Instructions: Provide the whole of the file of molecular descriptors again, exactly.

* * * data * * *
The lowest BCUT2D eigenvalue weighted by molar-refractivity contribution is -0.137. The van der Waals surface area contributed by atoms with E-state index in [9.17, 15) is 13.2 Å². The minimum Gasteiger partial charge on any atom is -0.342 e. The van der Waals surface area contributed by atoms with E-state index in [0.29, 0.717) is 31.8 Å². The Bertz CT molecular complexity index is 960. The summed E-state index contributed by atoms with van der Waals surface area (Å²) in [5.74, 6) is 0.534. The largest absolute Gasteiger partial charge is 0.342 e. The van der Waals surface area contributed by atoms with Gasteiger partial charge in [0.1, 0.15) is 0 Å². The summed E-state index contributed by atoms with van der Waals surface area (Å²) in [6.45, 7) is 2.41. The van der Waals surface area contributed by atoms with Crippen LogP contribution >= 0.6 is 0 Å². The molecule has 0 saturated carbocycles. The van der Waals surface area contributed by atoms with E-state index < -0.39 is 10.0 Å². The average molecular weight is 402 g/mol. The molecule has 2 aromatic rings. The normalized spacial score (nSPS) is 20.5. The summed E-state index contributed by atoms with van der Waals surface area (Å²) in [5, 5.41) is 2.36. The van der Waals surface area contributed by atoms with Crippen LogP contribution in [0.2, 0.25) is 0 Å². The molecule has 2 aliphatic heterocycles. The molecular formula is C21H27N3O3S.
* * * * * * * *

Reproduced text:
The lowest BCUT2D eigenvalue weighted by molar-refractivity contribution is -0.137. The van der Waals surface area contributed by atoms with E-state index in [9.17, 15) is 13.2 Å². The minimum Gasteiger partial charge on any atom is -0.342 e. The van der Waals surface area contributed by atoms with E-state index in [0.29, 0.717) is 31.8 Å². The Bertz CT molecular complexity index is 960. The summed E-state index contributed by atoms with van der Waals surface area (Å²) in [5.74, 6) is 0.534. The largest absolute Gasteiger partial charge is 0.342 e. The van der Waals surface area contributed by atoms with Gasteiger partial charge in [0.1, 0.15) is 0 Å². The summed E-state index contributed by atoms with van der Waals surface area (Å²) in [6.45, 7) is 2.41. The van der Waals surface area contributed by atoms with Crippen LogP contribution >= 0.6 is 0 Å². The molecule has 0 saturated carbocycles. The van der Waals surface area contributed by atoms with E-state index < -0.39 is 10.0 Å². The average molecular weight is 402 g/mol. The molecule has 2 aromatic rings. The normalized spacial score (nSPS) is 20.5. The summed E-state index contributed by atoms with van der Waals surface area (Å²) in [5, 5.41) is 2.36. The van der Waals surface area contributed by atoms with Crippen LogP contribution in [0.2, 0.25) is 0 Å². The molecule has 2 aliphatic heterocycles. The molecular formula is C21H27N3O3S.